by Michael Riehn
Inside Pulse’s Question:
Is it time to let Tony LaRussa and Dave Duncan walk?
Each year, more people begin to ask this question. It’s gotten to the point where other teams are waiting to announce staff changes until the Cardinals to; rumor had it the Reds were waiting to announce Dick Pole’s replacement until the Cardinals were eliminated from the playoffs, in case they could get Duncan. It was also rumored that they’d have no problem dismissing Dusty Baker if Tony LaRussa was available.
LaRussa is a hall of famer; Duncan is the highest paid pitching coach in baseball. Both are great for the team; both also have faults.
Whiteyball Comment (Michael Riehn):I think there is one simple way to answer this question: Who has proven to be a better manager and pitching coach (that the Cardinals could go out and get) that would replace La Russa and Duncan? I don’t see anyone that has proven to be better.
The popular answer is Oquendo, but why? Does anyone have any insight into his managing of the Puerto Rican team that gives them confidence in his abilities? We know he has not shown the greatest media abilities (see the Joel Pineiro situation). His language skills have improved, but I don’t see him spinning yarns ala Whitey Herzog.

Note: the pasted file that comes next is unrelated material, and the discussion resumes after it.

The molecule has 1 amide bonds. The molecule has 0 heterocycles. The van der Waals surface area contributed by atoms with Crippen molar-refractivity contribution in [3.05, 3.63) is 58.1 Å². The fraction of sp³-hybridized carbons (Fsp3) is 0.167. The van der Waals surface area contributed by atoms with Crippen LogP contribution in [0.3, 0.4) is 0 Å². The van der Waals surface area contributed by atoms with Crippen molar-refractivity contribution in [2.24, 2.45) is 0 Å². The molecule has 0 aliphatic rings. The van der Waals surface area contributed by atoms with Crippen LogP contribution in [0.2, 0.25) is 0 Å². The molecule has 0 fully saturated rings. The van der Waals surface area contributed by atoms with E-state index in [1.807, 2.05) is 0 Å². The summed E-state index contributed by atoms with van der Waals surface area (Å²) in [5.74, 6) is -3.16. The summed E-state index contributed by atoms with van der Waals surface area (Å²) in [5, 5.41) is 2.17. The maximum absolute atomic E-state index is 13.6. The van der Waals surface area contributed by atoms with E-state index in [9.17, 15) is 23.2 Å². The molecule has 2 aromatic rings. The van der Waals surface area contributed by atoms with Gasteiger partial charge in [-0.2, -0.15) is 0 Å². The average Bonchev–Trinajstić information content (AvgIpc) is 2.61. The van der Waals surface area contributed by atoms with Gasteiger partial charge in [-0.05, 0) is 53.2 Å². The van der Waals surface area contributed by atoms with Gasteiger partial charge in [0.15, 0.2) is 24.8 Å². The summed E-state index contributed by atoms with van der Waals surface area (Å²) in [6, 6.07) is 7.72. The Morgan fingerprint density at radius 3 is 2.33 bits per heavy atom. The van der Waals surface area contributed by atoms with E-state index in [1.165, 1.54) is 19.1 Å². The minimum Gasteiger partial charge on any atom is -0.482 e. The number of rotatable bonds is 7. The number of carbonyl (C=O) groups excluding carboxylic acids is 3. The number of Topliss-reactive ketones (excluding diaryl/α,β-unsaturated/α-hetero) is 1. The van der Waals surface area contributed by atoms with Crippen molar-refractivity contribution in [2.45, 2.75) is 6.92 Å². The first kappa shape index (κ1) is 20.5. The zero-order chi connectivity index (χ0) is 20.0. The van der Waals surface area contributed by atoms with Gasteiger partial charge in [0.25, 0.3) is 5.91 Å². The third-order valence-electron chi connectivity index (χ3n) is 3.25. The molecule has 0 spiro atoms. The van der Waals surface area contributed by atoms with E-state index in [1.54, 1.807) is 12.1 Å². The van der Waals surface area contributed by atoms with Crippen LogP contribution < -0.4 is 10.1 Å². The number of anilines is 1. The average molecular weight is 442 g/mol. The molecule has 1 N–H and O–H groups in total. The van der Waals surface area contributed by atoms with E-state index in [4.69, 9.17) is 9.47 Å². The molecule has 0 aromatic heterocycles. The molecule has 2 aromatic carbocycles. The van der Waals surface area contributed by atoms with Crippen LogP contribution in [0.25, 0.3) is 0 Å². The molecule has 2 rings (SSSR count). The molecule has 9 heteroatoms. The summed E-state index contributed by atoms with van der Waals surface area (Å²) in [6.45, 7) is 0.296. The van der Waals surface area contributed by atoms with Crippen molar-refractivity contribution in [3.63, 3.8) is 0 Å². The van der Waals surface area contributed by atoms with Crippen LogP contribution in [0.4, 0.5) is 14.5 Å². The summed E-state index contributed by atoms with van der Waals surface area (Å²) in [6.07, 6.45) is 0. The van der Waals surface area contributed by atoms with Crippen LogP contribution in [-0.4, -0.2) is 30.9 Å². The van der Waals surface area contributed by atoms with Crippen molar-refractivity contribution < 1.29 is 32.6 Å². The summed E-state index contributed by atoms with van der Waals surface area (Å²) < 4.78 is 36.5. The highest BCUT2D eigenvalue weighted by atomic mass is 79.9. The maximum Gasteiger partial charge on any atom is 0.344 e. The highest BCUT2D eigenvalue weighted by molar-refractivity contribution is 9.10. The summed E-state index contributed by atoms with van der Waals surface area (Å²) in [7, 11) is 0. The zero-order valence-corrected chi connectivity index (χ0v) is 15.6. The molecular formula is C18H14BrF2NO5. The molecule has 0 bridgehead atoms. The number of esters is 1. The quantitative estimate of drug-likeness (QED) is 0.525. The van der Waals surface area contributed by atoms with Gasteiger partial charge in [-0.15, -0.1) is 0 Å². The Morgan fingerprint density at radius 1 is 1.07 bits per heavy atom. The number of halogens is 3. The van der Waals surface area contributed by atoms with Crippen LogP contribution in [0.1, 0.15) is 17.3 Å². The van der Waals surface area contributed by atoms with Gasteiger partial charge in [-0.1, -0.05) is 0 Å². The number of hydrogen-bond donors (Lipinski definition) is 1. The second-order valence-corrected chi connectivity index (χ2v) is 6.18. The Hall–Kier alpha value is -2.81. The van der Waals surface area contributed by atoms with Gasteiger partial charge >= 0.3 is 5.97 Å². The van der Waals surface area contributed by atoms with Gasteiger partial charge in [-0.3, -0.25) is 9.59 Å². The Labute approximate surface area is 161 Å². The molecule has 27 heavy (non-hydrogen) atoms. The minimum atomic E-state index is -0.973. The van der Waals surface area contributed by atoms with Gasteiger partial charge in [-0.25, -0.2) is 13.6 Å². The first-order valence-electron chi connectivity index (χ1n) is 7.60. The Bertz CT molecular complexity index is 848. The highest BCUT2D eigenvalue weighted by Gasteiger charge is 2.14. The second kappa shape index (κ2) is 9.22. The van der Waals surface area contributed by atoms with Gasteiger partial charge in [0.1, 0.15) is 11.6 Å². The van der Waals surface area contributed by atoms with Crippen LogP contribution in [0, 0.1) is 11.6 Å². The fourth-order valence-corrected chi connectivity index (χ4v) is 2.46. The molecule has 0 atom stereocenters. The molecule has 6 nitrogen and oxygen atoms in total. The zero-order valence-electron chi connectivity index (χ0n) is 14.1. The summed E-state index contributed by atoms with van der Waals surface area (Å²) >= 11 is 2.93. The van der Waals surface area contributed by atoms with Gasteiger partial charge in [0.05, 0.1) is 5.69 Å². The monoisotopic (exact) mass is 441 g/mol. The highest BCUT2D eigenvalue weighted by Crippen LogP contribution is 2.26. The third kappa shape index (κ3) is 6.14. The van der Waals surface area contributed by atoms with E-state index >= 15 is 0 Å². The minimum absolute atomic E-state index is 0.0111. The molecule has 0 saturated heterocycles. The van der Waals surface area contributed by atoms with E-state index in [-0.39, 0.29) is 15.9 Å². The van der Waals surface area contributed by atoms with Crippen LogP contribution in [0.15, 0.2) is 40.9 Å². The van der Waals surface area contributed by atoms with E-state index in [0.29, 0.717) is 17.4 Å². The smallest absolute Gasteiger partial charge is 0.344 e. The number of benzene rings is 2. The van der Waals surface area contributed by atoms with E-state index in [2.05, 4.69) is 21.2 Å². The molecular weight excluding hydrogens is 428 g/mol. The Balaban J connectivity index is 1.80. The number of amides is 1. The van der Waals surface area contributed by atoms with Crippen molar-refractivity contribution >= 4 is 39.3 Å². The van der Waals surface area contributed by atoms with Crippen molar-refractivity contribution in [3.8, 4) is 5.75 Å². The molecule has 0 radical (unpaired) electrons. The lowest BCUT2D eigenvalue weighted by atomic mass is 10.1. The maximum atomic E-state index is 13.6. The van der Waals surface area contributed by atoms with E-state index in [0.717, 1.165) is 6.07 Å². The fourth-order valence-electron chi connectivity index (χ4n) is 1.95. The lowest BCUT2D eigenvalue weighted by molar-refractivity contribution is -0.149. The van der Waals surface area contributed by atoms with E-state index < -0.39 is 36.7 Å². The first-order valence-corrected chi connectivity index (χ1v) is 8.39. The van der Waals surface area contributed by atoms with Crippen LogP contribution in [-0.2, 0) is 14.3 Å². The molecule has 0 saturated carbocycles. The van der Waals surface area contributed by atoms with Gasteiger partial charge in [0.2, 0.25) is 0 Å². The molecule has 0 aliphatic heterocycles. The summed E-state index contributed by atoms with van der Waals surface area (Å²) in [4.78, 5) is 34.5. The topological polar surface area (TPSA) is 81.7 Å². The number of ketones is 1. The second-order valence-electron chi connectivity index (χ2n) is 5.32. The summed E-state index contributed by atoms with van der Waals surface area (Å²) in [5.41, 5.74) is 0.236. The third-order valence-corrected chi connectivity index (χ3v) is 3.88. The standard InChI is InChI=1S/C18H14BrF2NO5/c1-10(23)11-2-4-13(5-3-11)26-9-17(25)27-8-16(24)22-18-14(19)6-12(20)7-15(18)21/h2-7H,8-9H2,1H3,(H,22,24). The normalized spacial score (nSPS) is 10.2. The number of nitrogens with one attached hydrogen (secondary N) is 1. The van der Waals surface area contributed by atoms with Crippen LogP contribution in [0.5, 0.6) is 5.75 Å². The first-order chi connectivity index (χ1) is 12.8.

He has been schooled by La Russa and Herzog. He’s not going to be much different than them. Why do we think he will (in his first managing job) buck the industry trends for more new age thinking (La Russa is still on the leading edge of this). Why do we want to give up one of the best third base coaches in the business (we’d have to replace him) and give him less time to spend with the infielders? (Oquendo hasn’t exactly been on the fast track to manage)
Successful managers (Joe Maddon?) are signed to their teams for long term deals or wouldn’t want to leave their current situation.
For all their foibles, we often time forget La Russa/ Duncan’s many strengths (veteran pitchers, keeping bench players active and starters fresh, protecting players, keeping everyone playing hard, respect from players, etc.). They aren’t great with bad bullpens or young pitchers (though they HAVE developed some), but they also build character in their young players (you may call it the doghouse, I call it letting them prove themselves). We seldom see a La Russa player dogging it.
La Russa may be the best manager in the business for Brendan Ryan (he’s more serious and dedicated) and Colby Rasmus seems to have checked his cockiness into a more “quite confidence” tone. You earn your loyalty with his regime and he will return it in spades.
Change for change sake is almost never a good idea. If we are going to replace them, we need a solid reason for doing so. I haven’t seen this reasoning yet, and La Russa/ Duncan have proven to be successful (even with their admitted quirks).